Tag Archives: Filipino

Squash and Green Beans in Coconut Milk (Kalabasa at Sitaw sa Gata)

 
Lately I’ve been on a Filipino food kick. Perhaps it’s because I’d grown weary of this overstaying winter (though today was beautiful and warm). Or perhaps because some of the best comfort food is the food you grew up eating. The food of my home makes me think of my grandmother, the sound of a tropical breeze rustling coconut leaves, and Sunday afternoons playing in the sun with my cousins.

(Then I remember the time we played hide-and-go-seek outside in the middle of the night and no one came to look for me for half an hour. That part? Not so comforting.) Continue reading Squash and Green Beans in Coconut Milk (Kalabasa at Sitaw sa Gata)

Biko (Filipino Sweet Sticky Rice)

 
Biko is my all-time favorite Filipino dessert or merienda (snack) item. It uses only 4 ingredients—which, in a pinch, can even be cut down to 3—and is so simple to make and requires no special tools or pans, which makes it an easy endeavor for someone who doesn’t yet have a properly-equipped kitchen.

Last week, I wanted to make something sweet for my son Tim. His favorite: cookies. Then I looked at my favorite recipe and realized that I needed to get every single item in the ingredient list. Chocolate chips. Vanilla. Flour. Butter. Sugar. Eggs. Nuts. A whisk. A mixing bowl. Cookie sheets. Maybe a cookie scoop too, since there is this strange pain in the fingers of my right hand that could use the help. Continue reading Biko (Filipino Sweet Sticky Rice)

Corn with coconut milk (Ginataang mais)

 
When this month’s Kulinarya Cooking Club theme was announced, I was incredibly excited. The theme was gata, which is Filipino for coconut milk. Anything made with coconut milk was fair game, and the posts so far have covered both savory and sweet bases. With the wealth of choices available, I expected to be overwhelmed by the task of choosing just one. However, my mind pretty much made itself up for me early on, and despite my attempts to steer it toward more creative lines, it stubbornly held on to its first choice. Continue reading Corn with coconut milk (Ginataang mais)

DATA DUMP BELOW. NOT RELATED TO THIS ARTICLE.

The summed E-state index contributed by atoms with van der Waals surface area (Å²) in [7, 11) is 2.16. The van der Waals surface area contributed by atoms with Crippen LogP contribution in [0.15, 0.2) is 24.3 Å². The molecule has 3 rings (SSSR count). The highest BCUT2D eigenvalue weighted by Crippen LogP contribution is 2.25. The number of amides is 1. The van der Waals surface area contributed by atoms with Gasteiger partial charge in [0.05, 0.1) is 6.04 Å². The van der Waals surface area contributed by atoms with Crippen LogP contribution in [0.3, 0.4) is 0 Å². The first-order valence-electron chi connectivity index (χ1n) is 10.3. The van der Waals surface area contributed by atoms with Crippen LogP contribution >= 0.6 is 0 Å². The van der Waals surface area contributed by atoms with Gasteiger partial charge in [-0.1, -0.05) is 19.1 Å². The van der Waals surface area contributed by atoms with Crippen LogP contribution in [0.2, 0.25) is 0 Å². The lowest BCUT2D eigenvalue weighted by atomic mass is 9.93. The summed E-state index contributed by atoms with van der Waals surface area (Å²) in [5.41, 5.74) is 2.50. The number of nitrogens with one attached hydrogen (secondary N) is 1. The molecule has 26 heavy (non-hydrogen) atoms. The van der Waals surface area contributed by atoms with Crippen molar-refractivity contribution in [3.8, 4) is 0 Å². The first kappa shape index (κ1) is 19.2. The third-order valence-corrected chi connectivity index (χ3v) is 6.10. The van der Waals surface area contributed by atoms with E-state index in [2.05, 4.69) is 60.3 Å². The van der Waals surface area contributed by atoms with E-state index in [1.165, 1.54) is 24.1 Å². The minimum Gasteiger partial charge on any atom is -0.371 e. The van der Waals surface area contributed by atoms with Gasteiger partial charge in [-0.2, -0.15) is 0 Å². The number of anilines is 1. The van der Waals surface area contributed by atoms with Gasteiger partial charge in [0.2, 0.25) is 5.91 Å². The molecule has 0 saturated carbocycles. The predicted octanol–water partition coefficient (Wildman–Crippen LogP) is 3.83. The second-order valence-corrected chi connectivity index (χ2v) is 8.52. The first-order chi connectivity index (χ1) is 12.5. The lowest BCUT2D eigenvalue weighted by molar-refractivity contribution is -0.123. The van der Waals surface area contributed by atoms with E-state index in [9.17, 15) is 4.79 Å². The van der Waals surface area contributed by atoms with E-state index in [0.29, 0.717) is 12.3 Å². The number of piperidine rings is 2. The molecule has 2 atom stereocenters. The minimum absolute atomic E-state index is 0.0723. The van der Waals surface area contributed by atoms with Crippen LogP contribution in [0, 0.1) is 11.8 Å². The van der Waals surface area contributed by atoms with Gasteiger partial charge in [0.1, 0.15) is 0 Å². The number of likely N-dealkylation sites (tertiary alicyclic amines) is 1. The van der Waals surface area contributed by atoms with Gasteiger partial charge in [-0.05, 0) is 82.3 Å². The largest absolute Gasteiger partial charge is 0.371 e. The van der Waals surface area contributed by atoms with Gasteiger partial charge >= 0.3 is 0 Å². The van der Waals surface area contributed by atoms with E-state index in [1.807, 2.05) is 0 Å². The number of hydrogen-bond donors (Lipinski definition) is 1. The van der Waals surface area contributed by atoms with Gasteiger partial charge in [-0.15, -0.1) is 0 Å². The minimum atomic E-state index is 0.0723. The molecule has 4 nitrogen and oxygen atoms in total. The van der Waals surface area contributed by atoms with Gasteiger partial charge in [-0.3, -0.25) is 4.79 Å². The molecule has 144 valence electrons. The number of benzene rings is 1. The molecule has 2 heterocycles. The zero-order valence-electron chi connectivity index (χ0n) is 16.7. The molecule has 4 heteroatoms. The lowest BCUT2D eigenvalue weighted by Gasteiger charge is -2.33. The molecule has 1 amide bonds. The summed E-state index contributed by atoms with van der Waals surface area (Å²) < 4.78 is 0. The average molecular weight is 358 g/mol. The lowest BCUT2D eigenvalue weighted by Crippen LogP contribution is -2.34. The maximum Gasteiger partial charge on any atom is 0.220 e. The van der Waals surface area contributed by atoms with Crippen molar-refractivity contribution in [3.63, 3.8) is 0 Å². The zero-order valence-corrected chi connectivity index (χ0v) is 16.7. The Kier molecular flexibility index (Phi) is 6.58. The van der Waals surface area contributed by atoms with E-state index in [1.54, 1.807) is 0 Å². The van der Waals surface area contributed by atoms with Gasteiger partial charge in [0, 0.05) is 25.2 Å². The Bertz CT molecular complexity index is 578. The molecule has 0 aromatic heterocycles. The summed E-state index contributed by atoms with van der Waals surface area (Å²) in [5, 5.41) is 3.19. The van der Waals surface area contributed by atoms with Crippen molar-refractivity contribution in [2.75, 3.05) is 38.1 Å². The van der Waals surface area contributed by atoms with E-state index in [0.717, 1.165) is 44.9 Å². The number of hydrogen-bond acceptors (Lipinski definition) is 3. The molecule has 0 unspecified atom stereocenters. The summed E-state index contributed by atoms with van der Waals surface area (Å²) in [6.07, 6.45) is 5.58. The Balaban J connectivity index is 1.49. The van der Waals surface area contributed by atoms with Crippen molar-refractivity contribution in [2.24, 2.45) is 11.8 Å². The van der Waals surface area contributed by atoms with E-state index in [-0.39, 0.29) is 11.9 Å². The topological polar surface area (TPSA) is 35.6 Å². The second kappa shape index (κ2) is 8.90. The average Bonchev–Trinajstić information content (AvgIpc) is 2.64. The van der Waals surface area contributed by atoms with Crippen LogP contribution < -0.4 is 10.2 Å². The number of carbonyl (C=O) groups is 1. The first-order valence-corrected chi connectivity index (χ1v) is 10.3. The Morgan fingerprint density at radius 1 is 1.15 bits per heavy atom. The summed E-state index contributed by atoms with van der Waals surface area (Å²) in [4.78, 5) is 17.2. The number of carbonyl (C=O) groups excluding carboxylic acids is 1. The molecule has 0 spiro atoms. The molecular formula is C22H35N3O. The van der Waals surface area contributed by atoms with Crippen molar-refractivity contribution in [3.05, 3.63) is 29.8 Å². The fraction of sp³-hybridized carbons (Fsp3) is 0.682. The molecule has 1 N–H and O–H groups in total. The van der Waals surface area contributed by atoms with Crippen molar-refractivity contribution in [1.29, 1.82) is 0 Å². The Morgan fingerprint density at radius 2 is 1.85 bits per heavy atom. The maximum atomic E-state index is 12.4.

Achara

 
Filipino cuisine is a colorful blend of Malay, Chinese, Spanish, and even Indian influences. Most meals are served with a wide selection of condiments and dipping sauces, often laid out in little bowls or dishes, so each person can fully customize the meal to his or her heart’s content.

One of my favorite condiments is achara, or Philippine-style pickles. Different regions of the country have their own versions of achara, using different vegetables and slightly different pickling liquids. I prefer the kind of achara served in Aristocrat restaurants—a crunchy, sweet and tangy version using green papaya. And so when my mom mentioned that our family recipe for achara was just like that, I got excited. In fact, I think I might have looked forward to the achara a wee bit more than the Filipino chicken barbecue, because I asked Tom to hunt down a green papaya for me a full two weeks before my planned grilling date. Continue reading Achara

Filipino Chicken Barbecue (Inihaw na Manok)

 
I recently joined the Kulinarya Cooking Club, which consists of a group of bloggers who share a love of Filipino cuisine. What started in Sydney, Australia grew into a truly international bloggerhood, and I’m thrilled to be part of it. A monthly theme is chosen, and for June, it was (appropriately so) barbecue.

When I think of Filipino barbecue, my mind first turns to our wonderful street food classic: barbecued pork in skewers. It’s the kind of food you can’t get enough of, no matter how sticky everything gets: your fingers, lips, mouth, cheeks … then you run out of clean napkins and try to sneakily wipe your grubby hands on your jeans. (Or, if you’re subtle enough, on the jeans of the person standing next to you.) Continue reading Filipino Chicken Barbecue (Inihaw na Manok)

My Quick and Easy Chicken Adobo

 
Chicken adobo is the quintessential Filipino dish. To be honest, it wasn’t really one of my favorites until I moved away from the Philippines. Back then, my favorites were bistek, fried bangus (milkfish), and sinigang (the Philippine equivalent of tom yum). But when you are away from home for so long, you develop heightened cravings for the dishes that easily assuage pangs of homesickness. For me, adobo is one of those dishes. There is no way to prevent the aroma of this dish from filling your home. And when I make this, all of a sudden, my house smells just like the one where I grew up, almost 10,000 miles away from many, many years ago. Continue reading My Quick and Easy Chicken Adobo